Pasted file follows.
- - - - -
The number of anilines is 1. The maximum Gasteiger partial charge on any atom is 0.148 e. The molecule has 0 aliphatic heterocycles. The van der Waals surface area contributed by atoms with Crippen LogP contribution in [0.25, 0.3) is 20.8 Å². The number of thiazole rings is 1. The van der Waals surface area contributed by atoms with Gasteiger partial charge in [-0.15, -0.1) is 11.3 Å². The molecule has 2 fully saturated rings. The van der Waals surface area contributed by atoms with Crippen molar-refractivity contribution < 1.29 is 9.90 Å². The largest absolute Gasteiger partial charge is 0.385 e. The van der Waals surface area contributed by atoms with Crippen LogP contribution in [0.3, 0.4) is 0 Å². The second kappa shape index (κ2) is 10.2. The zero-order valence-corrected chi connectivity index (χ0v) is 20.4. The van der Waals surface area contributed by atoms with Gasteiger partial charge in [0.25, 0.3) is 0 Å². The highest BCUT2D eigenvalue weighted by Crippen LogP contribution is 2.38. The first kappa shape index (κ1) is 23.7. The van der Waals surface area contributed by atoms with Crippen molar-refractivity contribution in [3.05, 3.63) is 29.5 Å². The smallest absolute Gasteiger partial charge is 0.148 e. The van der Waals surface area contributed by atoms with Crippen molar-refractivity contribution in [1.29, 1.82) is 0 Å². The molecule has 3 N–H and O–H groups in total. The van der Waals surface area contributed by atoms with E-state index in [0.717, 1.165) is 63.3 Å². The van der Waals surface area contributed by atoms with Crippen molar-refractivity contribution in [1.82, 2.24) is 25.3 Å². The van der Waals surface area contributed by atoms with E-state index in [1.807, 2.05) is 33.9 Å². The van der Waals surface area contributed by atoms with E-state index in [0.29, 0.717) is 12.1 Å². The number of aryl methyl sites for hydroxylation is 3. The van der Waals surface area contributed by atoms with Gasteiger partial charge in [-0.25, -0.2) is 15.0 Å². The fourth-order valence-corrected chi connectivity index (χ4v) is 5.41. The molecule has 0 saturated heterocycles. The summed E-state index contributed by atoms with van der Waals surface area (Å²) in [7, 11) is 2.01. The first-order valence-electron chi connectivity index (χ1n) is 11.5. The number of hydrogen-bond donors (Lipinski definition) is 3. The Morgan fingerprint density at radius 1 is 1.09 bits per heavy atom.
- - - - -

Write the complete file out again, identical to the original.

The number of anilines is 1. The maximum Gasteiger partial charge on any atom is 0.148 e. The molecule has 0 aliphatic heterocycles. The van der Waals surface area contributed by atoms with Crippen LogP contribution in [0.25, 0.3) is 20.8 Å². The number of thiazole rings is 1. The van der Waals surface area contributed by atoms with Gasteiger partial charge in [-0.15, -0.1) is 11.3 Å². The molecule has 2 fully saturated rings. The van der Waals surface area contributed by atoms with Crippen molar-refractivity contribution < 1.29 is 9.90 Å². The largest absolute Gasteiger partial charge is 0.385 e. The van der Waals surface area contributed by atoms with Crippen LogP contribution in [0.3, 0.4) is 0 Å². The second kappa shape index (κ2) is 10.2. The zero-order valence-corrected chi connectivity index (χ0v) is 20.4. The van der Waals surface area contributed by atoms with Gasteiger partial charge in [0.25, 0.3) is 0 Å². The highest BCUT2D eigenvalue weighted by Crippen LogP contribution is 2.38. The first kappa shape index (κ1) is 23.7. The van der Waals surface area contributed by atoms with Crippen molar-refractivity contribution in [3.05, 3.63) is 29.5 Å². The smallest absolute Gasteiger partial charge is 0.148 e. The van der Waals surface area contributed by atoms with Crippen molar-refractivity contribution in [1.29, 1.82) is 0 Å². The molecule has 3 N–H and O–H groups in total. The van der Waals surface area contributed by atoms with E-state index in [0.717, 1.165) is 63.3 Å². The van der Waals surface area contributed by atoms with Crippen molar-refractivity contribution in [1.82, 2.24) is 25.3 Å². The van der Waals surface area contributed by atoms with E-state index in [1.807, 2.05) is 33.9 Å². The van der Waals surface area contributed by atoms with E-state index in [0.29, 0.717) is 12.1 Å². The number of aryl methyl sites for hydroxylation is 3. The van der Waals surface area contributed by atoms with Gasteiger partial charge in [-0.25, -0.2) is 15.0 Å². The fourth-order valence-corrected chi connectivity index (χ4v) is 5.41. The molecule has 0 saturated heterocycles. The summed E-state index contributed by atoms with van der Waals surface area (Å²) in [7, 11) is 2.01. The first-order valence-electron chi connectivity index (χ1n) is 11.5. The number of hydrogen-bond donors (Lipinski definition) is 3. The Morgan fingerprint density at radius 1 is 1.09 bits per heavy atom.